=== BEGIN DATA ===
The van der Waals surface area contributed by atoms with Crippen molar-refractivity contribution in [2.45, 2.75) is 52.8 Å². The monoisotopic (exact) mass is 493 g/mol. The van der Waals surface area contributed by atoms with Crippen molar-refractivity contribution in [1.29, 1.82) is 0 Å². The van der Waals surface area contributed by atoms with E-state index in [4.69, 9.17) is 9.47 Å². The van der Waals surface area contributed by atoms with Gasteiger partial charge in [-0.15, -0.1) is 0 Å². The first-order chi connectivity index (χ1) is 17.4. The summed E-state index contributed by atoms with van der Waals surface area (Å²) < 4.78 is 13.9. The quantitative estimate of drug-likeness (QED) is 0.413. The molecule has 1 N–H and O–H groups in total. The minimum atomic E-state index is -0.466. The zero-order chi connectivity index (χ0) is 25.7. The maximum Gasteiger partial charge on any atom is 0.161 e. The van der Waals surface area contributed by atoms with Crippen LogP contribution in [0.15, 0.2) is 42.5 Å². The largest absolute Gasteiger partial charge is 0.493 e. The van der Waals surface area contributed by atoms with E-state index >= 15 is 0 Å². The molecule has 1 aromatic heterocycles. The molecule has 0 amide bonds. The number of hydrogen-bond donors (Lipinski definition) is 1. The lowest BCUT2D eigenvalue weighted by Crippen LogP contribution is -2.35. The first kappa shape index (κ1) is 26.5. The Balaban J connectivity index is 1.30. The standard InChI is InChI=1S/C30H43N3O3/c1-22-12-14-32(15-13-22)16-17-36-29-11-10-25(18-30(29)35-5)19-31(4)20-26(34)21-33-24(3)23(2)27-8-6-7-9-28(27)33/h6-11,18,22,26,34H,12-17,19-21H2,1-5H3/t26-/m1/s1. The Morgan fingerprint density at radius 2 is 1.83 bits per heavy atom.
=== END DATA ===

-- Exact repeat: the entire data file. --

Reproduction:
The van der Waals surface area contributed by atoms with Crippen molar-refractivity contribution in [2.45, 2.75) is 52.8 Å². The monoisotopic (exact) mass is 493 g/mol. The van der Waals surface area contributed by atoms with Crippen molar-refractivity contribution in [1.29, 1.82) is 0 Å². The van der Waals surface area contributed by atoms with E-state index in [4.69, 9.17) is 9.47 Å². The van der Waals surface area contributed by atoms with Gasteiger partial charge in [-0.15, -0.1) is 0 Å². The first-order chi connectivity index (χ1) is 17.4. The summed E-state index contributed by atoms with van der Waals surface area (Å²) < 4.78 is 13.9. The quantitative estimate of drug-likeness (QED) is 0.413. The molecule has 1 N–H and O–H groups in total. The minimum atomic E-state index is -0.466. The zero-order chi connectivity index (χ0) is 25.7. The maximum Gasteiger partial charge on any atom is 0.161 e. The van der Waals surface area contributed by atoms with Crippen LogP contribution in [0.15, 0.2) is 42.5 Å². The largest absolute Gasteiger partial charge is 0.493 e. The van der Waals surface area contributed by atoms with E-state index >= 15 is 0 Å². The molecule has 1 aromatic heterocycles. The molecule has 0 amide bonds. The number of hydrogen-bond donors (Lipinski definition) is 1. The lowest BCUT2D eigenvalue weighted by Crippen LogP contribution is -2.35. The first kappa shape index (κ1) is 26.5. The Balaban J connectivity index is 1.30. The standard InChI is InChI=1S/C30H43N3O3/c1-22-12-14-32(15-13-22)16-17-36-29-11-10-25(18-30(29)35-5)19-31(4)20-26(34)21-33-24(3)23(2)27-8-6-7-9-28(27)33/h6-11,18,22,26,34H,12-17,19-21H2,1-5H3/t26-/m1/s1. The Morgan fingerprint density at radius 2 is 1.83 bits per heavy atom.